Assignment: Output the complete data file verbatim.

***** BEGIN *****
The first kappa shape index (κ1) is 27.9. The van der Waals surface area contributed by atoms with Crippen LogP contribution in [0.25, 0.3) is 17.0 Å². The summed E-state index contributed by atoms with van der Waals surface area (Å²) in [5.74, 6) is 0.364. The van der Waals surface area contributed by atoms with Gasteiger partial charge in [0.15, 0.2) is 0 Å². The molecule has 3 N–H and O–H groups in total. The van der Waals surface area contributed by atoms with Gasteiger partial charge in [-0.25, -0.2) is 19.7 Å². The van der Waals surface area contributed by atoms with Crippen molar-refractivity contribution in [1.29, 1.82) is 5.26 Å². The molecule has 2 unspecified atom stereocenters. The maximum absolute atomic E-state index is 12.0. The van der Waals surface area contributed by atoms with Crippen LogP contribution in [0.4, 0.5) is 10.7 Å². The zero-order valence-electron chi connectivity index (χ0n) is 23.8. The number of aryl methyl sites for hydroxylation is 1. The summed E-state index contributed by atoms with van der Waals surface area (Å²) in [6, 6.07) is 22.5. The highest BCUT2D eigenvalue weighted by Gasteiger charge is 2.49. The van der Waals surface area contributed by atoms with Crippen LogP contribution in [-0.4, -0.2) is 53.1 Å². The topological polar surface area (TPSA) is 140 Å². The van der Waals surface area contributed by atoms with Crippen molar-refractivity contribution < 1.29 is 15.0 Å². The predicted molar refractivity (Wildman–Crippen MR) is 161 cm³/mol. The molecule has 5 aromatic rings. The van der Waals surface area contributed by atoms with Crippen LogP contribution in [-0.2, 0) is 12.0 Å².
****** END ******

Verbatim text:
The first kappa shape index (κ1) is 27.9. The van der Waals surface area contributed by atoms with Crippen LogP contribution in [0.25, 0.3) is 17.0 Å². The summed E-state index contributed by atoms with van der Waals surface area (Å²) in [5.74, 6) is 0.364. The van der Waals surface area contributed by atoms with Gasteiger partial charge in [0.15, 0.2) is 0 Å². The molecule has 3 N–H and O–H groups in total. The van der Waals surface area contributed by atoms with Gasteiger partial charge in [-0.25, -0.2) is 19.7 Å². The van der Waals surface area contributed by atoms with Crippen molar-refractivity contribution in [1.29, 1.82) is 5.26 Å². The molecule has 2 unspecified atom stereocenters. The maximum absolute atomic E-state index is 12.0. The van der Waals surface area contributed by atoms with Crippen LogP contribution in [0.4, 0.5) is 10.7 Å². The zero-order valence-electron chi connectivity index (χ0n) is 23.8. The number of aryl methyl sites for hydroxylation is 1. The summed E-state index contributed by atoms with van der Waals surface area (Å²) in [6, 6.07) is 22.5. The highest BCUT2D eigenvalue weighted by Gasteiger charge is 2.49. The van der Waals surface area contributed by atoms with Crippen LogP contribution in [-0.4, -0.2) is 53.1 Å². The topological polar surface area (TPSA) is 140 Å². The van der Waals surface area contributed by atoms with Crippen molar-refractivity contribution < 1.29 is 15.0 Å². The predicted molar refractivity (Wildman–Crippen MR) is 161 cm³/mol. The molecule has 5 aromatic rings. The van der Waals surface area contributed by atoms with Crippen LogP contribution in [-0.2, 0) is 12.0 Å².